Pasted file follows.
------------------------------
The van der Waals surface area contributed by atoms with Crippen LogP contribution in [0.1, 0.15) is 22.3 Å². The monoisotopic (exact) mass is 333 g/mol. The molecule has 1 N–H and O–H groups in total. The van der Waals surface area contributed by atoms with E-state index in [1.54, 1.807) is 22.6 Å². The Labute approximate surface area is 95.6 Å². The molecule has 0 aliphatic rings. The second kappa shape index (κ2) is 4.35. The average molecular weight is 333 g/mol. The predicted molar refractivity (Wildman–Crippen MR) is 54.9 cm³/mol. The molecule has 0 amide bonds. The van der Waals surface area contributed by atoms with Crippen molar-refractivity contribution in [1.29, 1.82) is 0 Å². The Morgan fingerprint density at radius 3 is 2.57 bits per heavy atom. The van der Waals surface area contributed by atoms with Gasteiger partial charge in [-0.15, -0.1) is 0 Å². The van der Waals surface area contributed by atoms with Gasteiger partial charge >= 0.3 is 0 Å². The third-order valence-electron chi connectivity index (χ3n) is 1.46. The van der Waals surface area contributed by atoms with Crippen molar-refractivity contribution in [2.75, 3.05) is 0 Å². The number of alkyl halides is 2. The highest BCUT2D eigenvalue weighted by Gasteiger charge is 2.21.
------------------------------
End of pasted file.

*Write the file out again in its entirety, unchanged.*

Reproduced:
The van der Waals surface area contributed by atoms with Crippen LogP contribution in [0.1, 0.15) is 22.3 Å². The monoisotopic (exact) mass is 333 g/mol. The molecule has 1 N–H and O–H groups in total. The van der Waals surface area contributed by atoms with E-state index in [1.54, 1.807) is 22.6 Å². The Labute approximate surface area is 95.6 Å². The molecule has 0 aliphatic rings. The second kappa shape index (κ2) is 4.35. The average molecular weight is 333 g/mol. The predicted molar refractivity (Wildman–Crippen MR) is 54.9 cm³/mol. The molecule has 0 amide bonds. The van der Waals surface area contributed by atoms with Crippen molar-refractivity contribution in [1.29, 1.82) is 0 Å². The Morgan fingerprint density at radius 3 is 2.57 bits per heavy atom. The van der Waals surface area contributed by atoms with Gasteiger partial charge in [-0.15, -0.1) is 0 Å². The van der Waals surface area contributed by atoms with Gasteiger partial charge >= 0.3 is 0 Å². The third-order valence-electron chi connectivity index (χ3n) is 1.46. The van der Waals surface area contributed by atoms with Crippen molar-refractivity contribution in [2.75, 3.05) is 0 Å². The number of alkyl halides is 2. The highest BCUT2D eigenvalue weighted by Gasteiger charge is 2.21.